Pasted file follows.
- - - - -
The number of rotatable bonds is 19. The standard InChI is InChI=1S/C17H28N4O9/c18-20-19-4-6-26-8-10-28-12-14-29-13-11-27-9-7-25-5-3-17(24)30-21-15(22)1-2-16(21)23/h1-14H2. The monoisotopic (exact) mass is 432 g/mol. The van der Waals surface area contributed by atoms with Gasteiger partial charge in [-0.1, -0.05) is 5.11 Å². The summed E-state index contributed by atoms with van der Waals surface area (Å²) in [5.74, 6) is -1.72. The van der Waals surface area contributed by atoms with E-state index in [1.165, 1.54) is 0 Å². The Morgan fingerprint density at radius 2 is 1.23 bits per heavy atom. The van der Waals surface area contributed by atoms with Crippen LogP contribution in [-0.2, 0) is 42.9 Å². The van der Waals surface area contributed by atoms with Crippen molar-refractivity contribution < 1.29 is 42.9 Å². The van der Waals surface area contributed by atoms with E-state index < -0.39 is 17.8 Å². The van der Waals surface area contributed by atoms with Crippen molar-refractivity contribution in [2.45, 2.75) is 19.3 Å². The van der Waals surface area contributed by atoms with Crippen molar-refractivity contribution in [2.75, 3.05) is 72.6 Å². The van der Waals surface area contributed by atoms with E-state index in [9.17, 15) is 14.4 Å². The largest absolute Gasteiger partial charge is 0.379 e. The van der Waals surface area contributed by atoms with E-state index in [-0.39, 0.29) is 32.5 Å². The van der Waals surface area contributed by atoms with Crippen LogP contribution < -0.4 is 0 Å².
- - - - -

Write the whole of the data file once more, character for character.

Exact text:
The number of rotatable bonds is 19. The standard InChI is InChI=1S/C17H28N4O9/c18-20-19-4-6-26-8-10-28-12-14-29-13-11-27-9-7-25-5-3-17(24)30-21-15(22)1-2-16(21)23/h1-14H2. The monoisotopic (exact) mass is 432 g/mol. The van der Waals surface area contributed by atoms with Gasteiger partial charge in [-0.1, -0.05) is 5.11 Å². The summed E-state index contributed by atoms with van der Waals surface area (Å²) in [5.74, 6) is -1.72. The van der Waals surface area contributed by atoms with E-state index in [1.165, 1.54) is 0 Å². The Morgan fingerprint density at radius 2 is 1.23 bits per heavy atom. The van der Waals surface area contributed by atoms with Crippen LogP contribution in [-0.2, 0) is 42.9 Å². The van der Waals surface area contributed by atoms with Crippen molar-refractivity contribution < 1.29 is 42.9 Å². The van der Waals surface area contributed by atoms with E-state index < -0.39 is 17.8 Å². The van der Waals surface area contributed by atoms with Crippen molar-refractivity contribution in [2.45, 2.75) is 19.3 Å². The van der Waals surface area contributed by atoms with Crippen molar-refractivity contribution in [2.75, 3.05) is 72.6 Å². The van der Waals surface area contributed by atoms with E-state index in [9.17, 15) is 14.4 Å². The largest absolute Gasteiger partial charge is 0.379 e. The van der Waals surface area contributed by atoms with E-state index in [-0.39, 0.29) is 32.5 Å². The van der Waals surface area contributed by atoms with Crippen LogP contribution < -0.4 is 0 Å².